Felisha Richardson, Manager Threat and Vulnerability Management

Tell us a little about yourself and what inspired you on your Cybersecurity career journey?

I wanted to go to school for architecture, but at the time I was graduating the recession had hit so that career went out the door. My backup was computers which led me to choose Kennesaw State University Information Security and Assurance Major. During school, there weren’t many women, black women at that, in my field. I was the only one in most, if not all, of my classes. When I started my first job, it became even more apparent that there were not many black men or women in cybersecurity within the company. Meeting the men and women who looked like me at my first job is what inspired me on my journey. They believed in me, told me I was rare, and that I can change the perspective and minds of younger generations of black boys and girls. In our community, it’s always sports that will get you out and be somebody. And that is not true. We are more than just athletes.

Cybersecurity was not a big deal in companies when I first started – there was not a lot of buy-in. But now, it’s becoming if a top, if not the top, buy-ins for companies. It’s great to know the company understands why we are within the company but what is even cooler is what we do for companies that people do not see.

What do you think your career will look like in 10 years? Do you expect to see more women leaders in the field?

In 10 years, I hope to have started my nonprofit that gives back to kids by mentoring, providing life skills, and teaching them about technology and coding. I do expect to see more women in the field, we are booming right now and we aren’t slowing down any time soon.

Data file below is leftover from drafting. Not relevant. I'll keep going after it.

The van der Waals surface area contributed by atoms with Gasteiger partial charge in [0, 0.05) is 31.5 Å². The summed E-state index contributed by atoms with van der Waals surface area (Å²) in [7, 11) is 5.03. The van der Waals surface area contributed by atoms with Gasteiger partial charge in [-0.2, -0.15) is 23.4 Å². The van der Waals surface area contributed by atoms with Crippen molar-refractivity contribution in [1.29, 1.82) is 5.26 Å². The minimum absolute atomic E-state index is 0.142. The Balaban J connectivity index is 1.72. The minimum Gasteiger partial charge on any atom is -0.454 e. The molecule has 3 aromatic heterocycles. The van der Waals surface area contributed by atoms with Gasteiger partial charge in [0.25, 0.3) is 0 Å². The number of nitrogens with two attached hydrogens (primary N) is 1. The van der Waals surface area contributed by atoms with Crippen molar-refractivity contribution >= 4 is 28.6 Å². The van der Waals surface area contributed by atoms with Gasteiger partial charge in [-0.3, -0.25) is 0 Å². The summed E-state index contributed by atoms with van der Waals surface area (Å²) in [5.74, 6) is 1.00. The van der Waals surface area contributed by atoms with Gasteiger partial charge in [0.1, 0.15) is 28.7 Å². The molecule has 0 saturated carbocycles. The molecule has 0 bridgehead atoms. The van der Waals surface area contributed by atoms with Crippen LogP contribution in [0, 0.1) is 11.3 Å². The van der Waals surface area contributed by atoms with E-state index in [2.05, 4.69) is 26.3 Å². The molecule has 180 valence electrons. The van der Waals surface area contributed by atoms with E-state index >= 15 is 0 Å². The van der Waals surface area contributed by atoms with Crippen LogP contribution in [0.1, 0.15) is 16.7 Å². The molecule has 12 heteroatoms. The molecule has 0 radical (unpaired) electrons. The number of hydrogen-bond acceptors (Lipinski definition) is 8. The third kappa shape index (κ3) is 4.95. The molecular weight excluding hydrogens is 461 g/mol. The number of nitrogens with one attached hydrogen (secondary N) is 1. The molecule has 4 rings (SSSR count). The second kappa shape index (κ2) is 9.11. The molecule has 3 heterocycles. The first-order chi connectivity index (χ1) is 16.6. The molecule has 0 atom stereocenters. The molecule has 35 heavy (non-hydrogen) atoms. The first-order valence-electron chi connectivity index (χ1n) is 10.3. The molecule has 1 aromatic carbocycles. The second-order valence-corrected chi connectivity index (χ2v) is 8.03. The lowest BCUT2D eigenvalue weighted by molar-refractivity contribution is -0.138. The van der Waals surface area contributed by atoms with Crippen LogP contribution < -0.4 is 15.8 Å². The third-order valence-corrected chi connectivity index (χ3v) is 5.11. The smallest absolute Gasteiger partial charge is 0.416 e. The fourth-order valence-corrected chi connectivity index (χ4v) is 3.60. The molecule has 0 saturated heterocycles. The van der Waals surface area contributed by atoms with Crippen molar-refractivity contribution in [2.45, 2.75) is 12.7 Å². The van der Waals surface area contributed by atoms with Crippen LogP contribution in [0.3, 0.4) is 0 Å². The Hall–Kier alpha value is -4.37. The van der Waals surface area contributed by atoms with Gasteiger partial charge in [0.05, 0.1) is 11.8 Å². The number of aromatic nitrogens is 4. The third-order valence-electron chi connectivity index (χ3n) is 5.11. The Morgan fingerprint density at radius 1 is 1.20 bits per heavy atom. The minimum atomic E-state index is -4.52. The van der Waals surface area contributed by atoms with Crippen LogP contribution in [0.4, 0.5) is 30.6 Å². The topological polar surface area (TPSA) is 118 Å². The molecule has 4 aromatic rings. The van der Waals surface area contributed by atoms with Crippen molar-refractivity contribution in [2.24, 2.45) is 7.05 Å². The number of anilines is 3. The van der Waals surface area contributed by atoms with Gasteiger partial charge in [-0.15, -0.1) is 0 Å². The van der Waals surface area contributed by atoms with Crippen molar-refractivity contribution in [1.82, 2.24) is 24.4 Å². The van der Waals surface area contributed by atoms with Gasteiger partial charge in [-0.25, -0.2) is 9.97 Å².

Who made the biggest impact on your professional career and how do you “pay it forward”?

My first manager gave me a chance and wanted to teach me how to survive in the workplace and in this world. I pay it forward by giving others chances as well. Knowing their potential and what they can be is a key factor.

What are some of the challenges of our field? What would be your suggestion to women looking to enter the field of Cybersecurity?

I feel like some women are not taken as seriously as men. Our words need validation. Also, being a black woman in this field is challenging alone. I’ve been at companies that treated me unfairly compared to my white coworkers. I, also, got paid less for being a woman even with having the same degree and skills as my colleagues. 

I would tell women entering the field to know their worth and to stand their ground. Never settle.

Viraj Gandhi, Sr. Staff Product Security Engineer

Tell us a little about yourself and what inspired you on your Cybersecurity career journey?

I have a master’s and bachelor’s degree in computer science and spent a decade in Agile/Scrum software development before plunging into the cybersecurity space. I have experience working with a variety of teams to help drive security improvements across the enterprise by providing security advice and risk assessment.

An exciting part of this cybersecurity journey is the constant innovation and the race to secure this fast space environment which needs strategy, operations, and infrastructure. Due to the obvious race between the attackers and the defenders, be ready to adapt as the threat landscape evolves. Therefore, you are never bored and stuck with projects, the career in cybersecurity is a journey, not a destination.

What do you think your career will look like in 10 years? Do you expect to see more women leaders in the field?